Faith and works: Paul v James (round 1)

Few things can be more fundamental to Christianity than the correct way of salvation. Surely, then, we should expect the New Testament authors to be unanimous and unequivocal on this subject. Yet when it comes to the issue of our justification, this does not appear to be the case. When Luther was struggling to re-establish the principle of justification by faith, as set out in Paul’s letters, the letter of James (and especially James 2:14-26) seemed to undermine his case. It has remained a source of embarrassment for many Protestants ever since.

James is commonly assumed to be a legalist, an opponent of Paul and of Paul’s gospel of justification by faith alone. His letter has often been interpreted as an attack on Paul’s teachings, criticising him for separating faith from works. Some people have even regarded this as evidence of an early split between Jewish and Gentile Christianity, as represented by these two influential apostles.

I think this is being unfair to James, who seems to have been unwillingly co-opted into the legalists’ cause even in his own lifetime. Those who wanted to impose the Jewish Law on Gentile converts claimed to speak with his authority (Galatians 2:12), although he later denied any connection with them (Acts 15:24). But if James really had such fundamental objections to Paul’s version of the gospel, why did he (along with the other apostles) give it his official approval (Galatians 2:6-9)? Far from being a zealous promoter of the Jewish Law, the James that Luke portrays in Acts 15 and 21 is an influence for moderation and reconciliation, doing his best to draw together people on both sides of the argument.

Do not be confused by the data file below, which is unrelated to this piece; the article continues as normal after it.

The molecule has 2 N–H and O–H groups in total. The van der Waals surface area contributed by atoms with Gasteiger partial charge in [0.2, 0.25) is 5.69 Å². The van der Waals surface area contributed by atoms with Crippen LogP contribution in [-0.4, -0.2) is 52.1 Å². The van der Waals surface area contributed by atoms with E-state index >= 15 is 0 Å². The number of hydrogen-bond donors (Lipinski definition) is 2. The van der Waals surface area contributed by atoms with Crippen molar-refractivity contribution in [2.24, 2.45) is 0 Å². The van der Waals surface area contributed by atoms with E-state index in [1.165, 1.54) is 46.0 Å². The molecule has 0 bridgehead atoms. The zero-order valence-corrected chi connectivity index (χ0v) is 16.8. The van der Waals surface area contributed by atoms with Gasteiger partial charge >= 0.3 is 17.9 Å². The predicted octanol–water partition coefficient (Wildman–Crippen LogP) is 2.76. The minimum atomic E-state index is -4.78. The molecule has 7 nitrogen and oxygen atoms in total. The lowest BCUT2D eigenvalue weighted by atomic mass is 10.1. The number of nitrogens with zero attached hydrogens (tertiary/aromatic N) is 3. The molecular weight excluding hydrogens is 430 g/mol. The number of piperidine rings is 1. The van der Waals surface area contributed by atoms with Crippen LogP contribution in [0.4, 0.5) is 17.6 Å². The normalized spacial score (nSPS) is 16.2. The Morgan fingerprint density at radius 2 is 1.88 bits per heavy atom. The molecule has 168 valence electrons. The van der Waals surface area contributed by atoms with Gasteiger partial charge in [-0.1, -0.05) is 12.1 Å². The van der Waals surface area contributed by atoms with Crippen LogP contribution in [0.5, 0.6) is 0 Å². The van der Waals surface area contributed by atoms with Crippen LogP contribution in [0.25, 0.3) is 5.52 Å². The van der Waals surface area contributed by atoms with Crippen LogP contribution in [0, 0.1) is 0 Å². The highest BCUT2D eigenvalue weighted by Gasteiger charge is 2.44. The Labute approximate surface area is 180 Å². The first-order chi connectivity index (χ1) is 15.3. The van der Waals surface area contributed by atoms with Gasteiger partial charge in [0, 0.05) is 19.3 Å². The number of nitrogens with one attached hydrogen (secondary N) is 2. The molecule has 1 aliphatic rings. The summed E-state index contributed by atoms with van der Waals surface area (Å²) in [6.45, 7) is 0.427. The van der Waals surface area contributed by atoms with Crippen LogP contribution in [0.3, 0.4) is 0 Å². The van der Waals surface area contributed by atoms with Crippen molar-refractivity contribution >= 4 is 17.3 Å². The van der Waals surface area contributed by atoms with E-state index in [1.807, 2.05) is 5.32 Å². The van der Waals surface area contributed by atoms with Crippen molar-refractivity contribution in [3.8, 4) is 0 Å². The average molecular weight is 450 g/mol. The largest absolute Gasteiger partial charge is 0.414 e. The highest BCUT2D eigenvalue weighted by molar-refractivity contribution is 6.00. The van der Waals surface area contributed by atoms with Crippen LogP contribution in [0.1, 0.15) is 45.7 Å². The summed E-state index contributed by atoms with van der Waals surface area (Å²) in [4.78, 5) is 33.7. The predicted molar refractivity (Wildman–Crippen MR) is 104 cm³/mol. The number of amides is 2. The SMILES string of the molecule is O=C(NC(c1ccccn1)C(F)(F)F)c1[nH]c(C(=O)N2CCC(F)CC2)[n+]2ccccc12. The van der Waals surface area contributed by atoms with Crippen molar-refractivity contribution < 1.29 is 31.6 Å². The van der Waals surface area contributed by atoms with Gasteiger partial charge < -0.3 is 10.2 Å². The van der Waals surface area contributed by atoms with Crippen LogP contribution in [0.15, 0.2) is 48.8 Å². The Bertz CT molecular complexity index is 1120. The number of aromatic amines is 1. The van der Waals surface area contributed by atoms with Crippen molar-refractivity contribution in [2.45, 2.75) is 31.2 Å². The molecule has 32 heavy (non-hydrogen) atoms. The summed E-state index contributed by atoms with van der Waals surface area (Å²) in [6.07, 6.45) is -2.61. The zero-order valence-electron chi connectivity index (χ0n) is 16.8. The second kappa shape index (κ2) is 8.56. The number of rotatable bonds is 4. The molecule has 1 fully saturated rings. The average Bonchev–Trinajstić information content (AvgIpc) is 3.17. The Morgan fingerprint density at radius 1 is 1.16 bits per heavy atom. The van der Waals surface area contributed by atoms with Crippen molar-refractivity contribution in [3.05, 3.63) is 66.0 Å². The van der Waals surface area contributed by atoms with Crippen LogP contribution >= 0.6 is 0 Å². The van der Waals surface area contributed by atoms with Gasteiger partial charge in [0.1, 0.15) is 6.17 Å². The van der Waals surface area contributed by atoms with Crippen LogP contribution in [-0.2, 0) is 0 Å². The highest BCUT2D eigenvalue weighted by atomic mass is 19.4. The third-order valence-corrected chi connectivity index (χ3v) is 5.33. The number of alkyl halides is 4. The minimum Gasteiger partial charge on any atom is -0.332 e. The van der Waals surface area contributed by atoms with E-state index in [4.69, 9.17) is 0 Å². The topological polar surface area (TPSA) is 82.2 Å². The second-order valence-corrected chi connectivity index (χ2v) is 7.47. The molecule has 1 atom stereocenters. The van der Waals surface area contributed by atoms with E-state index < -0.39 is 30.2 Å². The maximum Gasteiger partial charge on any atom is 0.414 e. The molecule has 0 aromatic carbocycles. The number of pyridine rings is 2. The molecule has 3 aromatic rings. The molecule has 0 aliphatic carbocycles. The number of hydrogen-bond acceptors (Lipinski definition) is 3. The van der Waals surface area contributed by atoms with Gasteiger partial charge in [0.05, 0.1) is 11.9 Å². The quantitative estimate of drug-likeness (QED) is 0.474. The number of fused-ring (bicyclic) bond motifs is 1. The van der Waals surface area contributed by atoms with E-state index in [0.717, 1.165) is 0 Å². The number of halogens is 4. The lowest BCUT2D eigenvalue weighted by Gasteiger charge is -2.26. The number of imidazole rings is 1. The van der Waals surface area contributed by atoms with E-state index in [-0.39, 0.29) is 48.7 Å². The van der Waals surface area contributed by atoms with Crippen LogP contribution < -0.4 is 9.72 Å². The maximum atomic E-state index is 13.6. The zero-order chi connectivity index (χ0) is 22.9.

It is true that, at one point in his letter, James does appear to be attacking someone with a differing opinion to his own (James 2:18-22). However, this is likely to be a purely rhetorical device, with the imaginary interlocutor playing the role of a hypothetical objector, or of a student seeking clarification. In any case, this person does not represent Paul. His words (“You have faith; I have deeds”) seem to indicate someone under the impression that faith and works are two distinct but equally valid options – which is definitely not Paul’s position!

I therefore think it is very difficult to sustain the accusation that James is contradicting Paul. Those who would set the two apostles against each other must not only reject the evidence of Acts but also have to distort what has been written both by Paul and by James.

Round 2
Round 3


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